Anyone have experience with a Wirgin Auta?

Discussion in 'Classic Manual Cameras' started by dave_leonard, Sep 20, 2004.

  1. I just picked up an old Wirgin Auta in good mechanical condition. It
    has a Gewironar 10.5cm f-4.5 lens. I would like to know if anyone
    here has actually used one of these, and how good a lens this is. I
    think that it's design is similar to a Tessar. Haven't heard if it
    takes pictures as good as the other lenses from that time.
    Thanks for any info.

  2. Why not give it a roll to try?

    Tessar was very good design for its time; just be sure to close it to 8 or 11, cause tessars tend to be too soft when wide open.
  3. I have no experience with this camera. But I don't think the Gewironar is a Tessar design. Except for some high-end models most folding camera manufacturers used three-element lenses, and I have not heard of any 4-element lenses except for the Tessar, Xenar, Elmar, Skopar and Meyer Primotar lenses used on pre-war cameras. Also, most camera manufacturers tried to profit from the reputation the well-known 4-element lenses had, and I have severe doubts that Wirgin used a 'no-name' 4-element lens.

    However, there are three-element lenses which perform surprisingly well, like the Meyer Trioplan.
  4. Using a point source light, I get the same amount of reflections on the back of the Gewionar lens as a Skopar. The Kodak triplet has one less reflection. This, and the fact that it is f 4.5 instead of the more common f-6.3 used in many triplets, makes me think it's a Tessar type of lens. From what I've read, Wirgin was quite popular in Europe during the 30's and 40's. The camera is very well built, whith the shutter/lens assembly being very rigidly attached when in the unfolded ready to use position.
    Here is all the technical info I've got, sent from a member of another forum.

    "The lens Vade says the following:

    Wirgin Bros, Wiesbaden, Germany.
    Gewironar f6.3 105mm on Wirgin 6x9cm rollfilm.
    The trade name may be most important in the 1930-1940 period, but was also used after WW2 on the rollfilm
    cameras. It is not known whether they were bought-in or not. But they often used bought in lenses such as
    the Cassar or Cassarit lenses on the Edixa Stereo. Then the firm's publicity said it was 30 years old.
    The same lens Wirgin Gewironar was on the Westex Four-Five rolfilm from Westminster Photographic, Lrd,
    81, Strand London, WC2 in B.J.A. 1938, p279, the cheaper version having a Ludwig Victar f6.3. This just might
    suggest the origin of the camera."

  5. I have a Wirgin Auta 6.3 that I'm very pleased with (not least because I only spent about $15 for it). Mine has the 6x4.5 cm format masks, and I usually shoot in that format (for 6x9, I use my Moskva 5). The f/6.3 lens is (I think) a triplet, and I still get good results; if your f/4.5 is in fact a 4-element Tessar type, it should be better still.
    Here are some examples from mine:
    Beat the heat
    Puget Sound Sunset
    Bound for Harbor
    Under Construction
  6. Thanks for posting the pics, Donald. I especially like the Puget Sound sunset. It's obvious that the Wirgin triplet can take sharp pictures with nice color and contrast. It looks like sometimes, shooting right into the sun, there may be some flare, like the Bound for Harbor photo. It's hard to shoot into the sun with any older lens.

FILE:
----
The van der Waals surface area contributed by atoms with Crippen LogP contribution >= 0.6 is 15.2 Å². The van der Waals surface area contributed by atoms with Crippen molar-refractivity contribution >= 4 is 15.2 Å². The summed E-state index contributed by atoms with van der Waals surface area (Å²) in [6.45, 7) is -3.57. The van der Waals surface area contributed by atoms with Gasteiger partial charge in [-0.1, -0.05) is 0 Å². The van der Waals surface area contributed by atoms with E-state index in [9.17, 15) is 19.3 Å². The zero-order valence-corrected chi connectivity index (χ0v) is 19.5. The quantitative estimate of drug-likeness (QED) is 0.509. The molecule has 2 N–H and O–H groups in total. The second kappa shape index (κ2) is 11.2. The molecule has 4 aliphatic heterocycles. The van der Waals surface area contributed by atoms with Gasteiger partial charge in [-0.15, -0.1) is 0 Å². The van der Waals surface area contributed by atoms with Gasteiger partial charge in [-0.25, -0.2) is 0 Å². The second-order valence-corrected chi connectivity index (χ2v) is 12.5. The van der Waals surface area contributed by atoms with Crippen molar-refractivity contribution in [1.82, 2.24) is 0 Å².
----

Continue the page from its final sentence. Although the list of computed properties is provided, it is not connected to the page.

BTW, the 6x4.5 adaptor was missing on mine, so it looks like I'm only going to be shooting 6x9.

    Dave :)
  7. I actually like the flare in the harbour shot. I get a real sense of summer in it, if that was the weather. And the b/w shot of the building under construction works for me too.
  8. Donald,
    What type of film were you using?

  9. The film type should be on the gallery page for each photo (and since I'm on a dial-up connection right now, I'm not going to open them all and check it), but my 120 over the past year has been almost exclusively TMY (T-Max 400, expired film I got fairly cheaply) for all B&W, and Portra 400 NC for almost all color -- the sunset was, IIRC, Portra 160 NC.

    FWIW, with the sun in frame as it was on a number of the frames right around "Bound for Harbor", I'd expect to get some flare and internal reflections even with my Super Takumar. And since those frames are also cropped around some light leakage (I'm still not certain if that camera has a pinhole in the bellows or if I'm only getting leakage around the film edge from the ruby windows), you're seeing area not much larger than a 35 mm frame, cropped from 6x4.5, on Bound for Harbor.

    Simply put, if my Auta 6.3 had more than three shutter speeds (25, 50, 100), and/or a faster lens than f/6.3, I might never have spent the money for my Moskva. As it is, I need to get around to checking the bellows; if there's a leak there, I might be able to patch it and use my Auta more often. It's amazingly compact for 6x9, and very quiet -- but IMO it's at its best as a 6x4.5 with a portrait lens.
  10. After a lot of playing with the reflections off the rear lens glass of the Gewironar lens, I've come to the conclusion that this is probably a triplet lens. The third reflection I sometimes barely see seems to be caused from a reflection off the aperature diaphram, which is shiny like polished gun metal.
    I ran a roll of Ektachrome 100 through the Wirgin. It turned out properly exposed and sharp, with great color and surprisingly good contrast. Obviously a good camera and good lens.


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